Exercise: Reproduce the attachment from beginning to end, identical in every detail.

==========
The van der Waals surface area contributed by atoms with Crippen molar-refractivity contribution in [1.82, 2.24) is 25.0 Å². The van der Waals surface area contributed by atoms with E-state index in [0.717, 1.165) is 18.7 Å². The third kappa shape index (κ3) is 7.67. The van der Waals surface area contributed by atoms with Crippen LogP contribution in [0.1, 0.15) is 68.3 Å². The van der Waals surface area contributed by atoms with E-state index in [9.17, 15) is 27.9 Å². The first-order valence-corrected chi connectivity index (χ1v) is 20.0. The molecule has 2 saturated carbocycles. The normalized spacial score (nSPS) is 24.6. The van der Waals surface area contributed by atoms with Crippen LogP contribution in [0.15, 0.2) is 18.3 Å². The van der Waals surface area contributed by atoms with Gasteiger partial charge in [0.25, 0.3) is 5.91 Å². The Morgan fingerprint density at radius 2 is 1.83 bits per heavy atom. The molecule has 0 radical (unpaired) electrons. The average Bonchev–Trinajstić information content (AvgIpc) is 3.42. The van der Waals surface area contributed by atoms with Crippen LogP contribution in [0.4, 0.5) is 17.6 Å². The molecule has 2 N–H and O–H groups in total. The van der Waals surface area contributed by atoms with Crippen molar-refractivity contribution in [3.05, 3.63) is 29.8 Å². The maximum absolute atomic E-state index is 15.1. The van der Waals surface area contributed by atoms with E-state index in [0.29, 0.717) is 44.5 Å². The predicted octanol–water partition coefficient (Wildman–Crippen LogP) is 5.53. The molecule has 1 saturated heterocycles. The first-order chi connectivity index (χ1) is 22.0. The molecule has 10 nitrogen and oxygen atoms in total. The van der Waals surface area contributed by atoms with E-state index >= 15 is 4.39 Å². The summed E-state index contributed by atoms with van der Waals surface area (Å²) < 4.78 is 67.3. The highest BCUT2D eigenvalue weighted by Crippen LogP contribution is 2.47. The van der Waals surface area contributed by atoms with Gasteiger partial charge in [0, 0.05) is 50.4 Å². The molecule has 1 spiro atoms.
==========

The van der Waals surface area contributed by atoms with Crippen molar-refractivity contribution in [1.82, 2.24) is 25.0 Å². The van der Waals surface area contributed by atoms with E-state index in [0.717, 1.165) is 18.7 Å². The third kappa shape index (κ3) is 7.67. The van der Waals surface area contributed by atoms with Crippen LogP contribution in [0.1, 0.15) is 68.3 Å². The van der Waals surface area contributed by atoms with E-state index in [9.17, 15) is 27.9 Å². The first-order valence-corrected chi connectivity index (χ1v) is 20.0. The molecule has 2 saturated carbocycles. The normalized spacial score (nSPS) is 24.6. The van der Waals surface area contributed by atoms with Crippen LogP contribution in [0.15, 0.2) is 18.3 Å². The van der Waals surface area contributed by atoms with Gasteiger partial charge in [0.25, 0.3) is 5.91 Å². The Morgan fingerprint density at radius 2 is 1.83 bits per heavy atom. The molecule has 0 radical (unpaired) electrons. The average Bonchev–Trinajstić information content (AvgIpc) is 3.42. The van der Waals surface area contributed by atoms with Crippen LogP contribution in [0.4, 0.5) is 17.6 Å². The molecule has 2 N–H and O–H groups in total. The van der Waals surface area contributed by atoms with Crippen molar-refractivity contribution in [3.05, 3.63) is 29.8 Å². The maximum absolute atomic E-state index is 15.1. The van der Waals surface area contributed by atoms with E-state index in [0.29, 0.717) is 44.5 Å². The predicted octanol–water partition coefficient (Wildman–Crippen LogP) is 5.53. The molecule has 1 saturated heterocycles. The first-order chi connectivity index (χ1) is 22.0. The molecule has 10 nitrogen and oxygen atoms in total. The van der Waals surface area contributed by atoms with E-state index >= 15 is 4.39 Å². The summed E-state index contributed by atoms with van der Waals surface area (Å²) < 4.78 is 67.3. The highest BCUT2D eigenvalue weighted by Crippen LogP contribution is 2.47. The van der Waals surface area contributed by atoms with Gasteiger partial charge in [0, 0.05) is 50.4 Å². The molecule has 1 spiro atoms.